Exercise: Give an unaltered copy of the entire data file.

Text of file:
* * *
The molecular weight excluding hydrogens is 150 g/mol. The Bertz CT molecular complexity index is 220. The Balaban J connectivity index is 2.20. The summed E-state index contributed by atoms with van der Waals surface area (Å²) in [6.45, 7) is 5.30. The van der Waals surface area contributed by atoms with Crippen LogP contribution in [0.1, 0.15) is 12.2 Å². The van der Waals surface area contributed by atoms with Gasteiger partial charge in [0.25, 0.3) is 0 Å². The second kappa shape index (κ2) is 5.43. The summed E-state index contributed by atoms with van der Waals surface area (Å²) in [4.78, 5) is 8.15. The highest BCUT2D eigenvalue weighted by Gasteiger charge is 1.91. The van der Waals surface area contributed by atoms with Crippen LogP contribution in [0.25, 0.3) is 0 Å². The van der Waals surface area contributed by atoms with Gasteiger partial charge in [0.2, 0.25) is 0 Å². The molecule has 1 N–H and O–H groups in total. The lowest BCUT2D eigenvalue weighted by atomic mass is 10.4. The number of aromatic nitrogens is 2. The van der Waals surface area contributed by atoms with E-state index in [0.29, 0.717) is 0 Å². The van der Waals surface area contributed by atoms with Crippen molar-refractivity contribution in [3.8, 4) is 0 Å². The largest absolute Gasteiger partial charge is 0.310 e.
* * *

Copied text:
The molecular weight excluding hydrogens is 150 g/mol. The Bertz CT molecular complexity index is 220. The Balaban J connectivity index is 2.20. The summed E-state index contributed by atoms with van der Waals surface area (Å²) in [6.45, 7) is 5.30. The van der Waals surface area contributed by atoms with Crippen LogP contribution in [0.1, 0.15) is 12.2 Å². The van der Waals surface area contributed by atoms with Gasteiger partial charge in [0.25, 0.3) is 0 Å². The second kappa shape index (κ2) is 5.43. The summed E-state index contributed by atoms with van der Waals surface area (Å²) in [4.78, 5) is 8.15. The highest BCUT2D eigenvalue weighted by Gasteiger charge is 1.91. The van der Waals surface area contributed by atoms with Crippen LogP contribution in [0.25, 0.3) is 0 Å². The van der Waals surface area contributed by atoms with Gasteiger partial charge in [0.2, 0.25) is 0 Å². The molecule has 1 N–H and O–H groups in total. The lowest BCUT2D eigenvalue weighted by atomic mass is 10.4. The number of aromatic nitrogens is 2. The van der Waals surface area contributed by atoms with E-state index in [0.29, 0.717) is 0 Å². The van der Waals surface area contributed by atoms with Crippen molar-refractivity contribution in [3.8, 4) is 0 Å². The largest absolute Gasteiger partial charge is 0.310 e.